• Jordan Raup

    Free State of Jones has a story worth telling, it just doesn’t know how to effectively do so.

    The Film Stage Full Review
  • Jesse Hassenger

    Ross may not be a great director, but he has written some very good screenplays, none of which sprawl out like this one.

    The A.V. Club Full Review
  • Ann Hornaday

    As gratifying as it is to see forgotten history brought to light, it’s disappointing, too: There’s an epic story to be told within Free State of Jones, but this white-knight tale isn’t it.

    Washington Post Full Review
  • Bill Goodykoontz

    Free State of Jones is a well-intentioned slog through a potentially fascinating bit of Civil War history, brought to life only by Matthew McConaughey’s performance, and then only occasionally.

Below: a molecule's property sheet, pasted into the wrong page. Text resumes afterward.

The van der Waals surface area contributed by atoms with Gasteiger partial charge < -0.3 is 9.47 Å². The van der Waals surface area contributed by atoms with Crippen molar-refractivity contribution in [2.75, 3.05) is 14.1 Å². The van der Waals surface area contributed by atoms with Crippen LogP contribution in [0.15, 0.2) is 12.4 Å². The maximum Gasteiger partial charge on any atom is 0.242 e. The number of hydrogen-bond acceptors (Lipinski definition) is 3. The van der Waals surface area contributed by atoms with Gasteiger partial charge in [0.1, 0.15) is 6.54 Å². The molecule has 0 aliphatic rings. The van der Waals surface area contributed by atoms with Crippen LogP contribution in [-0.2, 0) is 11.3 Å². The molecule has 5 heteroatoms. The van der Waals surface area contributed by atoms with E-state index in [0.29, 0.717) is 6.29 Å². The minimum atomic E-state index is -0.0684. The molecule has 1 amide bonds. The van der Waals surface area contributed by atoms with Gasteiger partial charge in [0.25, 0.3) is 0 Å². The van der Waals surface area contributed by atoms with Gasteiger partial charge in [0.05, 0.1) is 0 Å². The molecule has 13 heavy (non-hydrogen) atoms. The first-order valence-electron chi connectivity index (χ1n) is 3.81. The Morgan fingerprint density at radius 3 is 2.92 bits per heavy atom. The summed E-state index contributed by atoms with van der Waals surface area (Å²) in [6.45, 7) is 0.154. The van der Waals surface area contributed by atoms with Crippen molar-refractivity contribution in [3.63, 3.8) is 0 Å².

Arizona Republic Full Review
  • Marjorie Baumgarten

    As it is, Newt Knight, the forward-thinking white liberal, is the only character with whom we might connect. And that’s a shame because this compelling episode of American defiance is so much richer than that.

    Austin Chronicle Full Review
  • Bilge Ebiri

    Diligent and informative but also fragmented and inert, it plays like a series of scenes and notes for a longer, more fleshed-out movie.

    Village Voice Full Review
  • Jake Cole

    After its bracing opening, the film begins to indulge the worst impulses of well-meaning liberal cinema.

    Slant Magazine Full Review
  • Joe McGovern

    Ross wants to shake up the format­—notably with a few scenes set 85 years after the war—but like so many directors who have tackled ­historical social issues before him, he confuses noble, cornball sermonizing for art.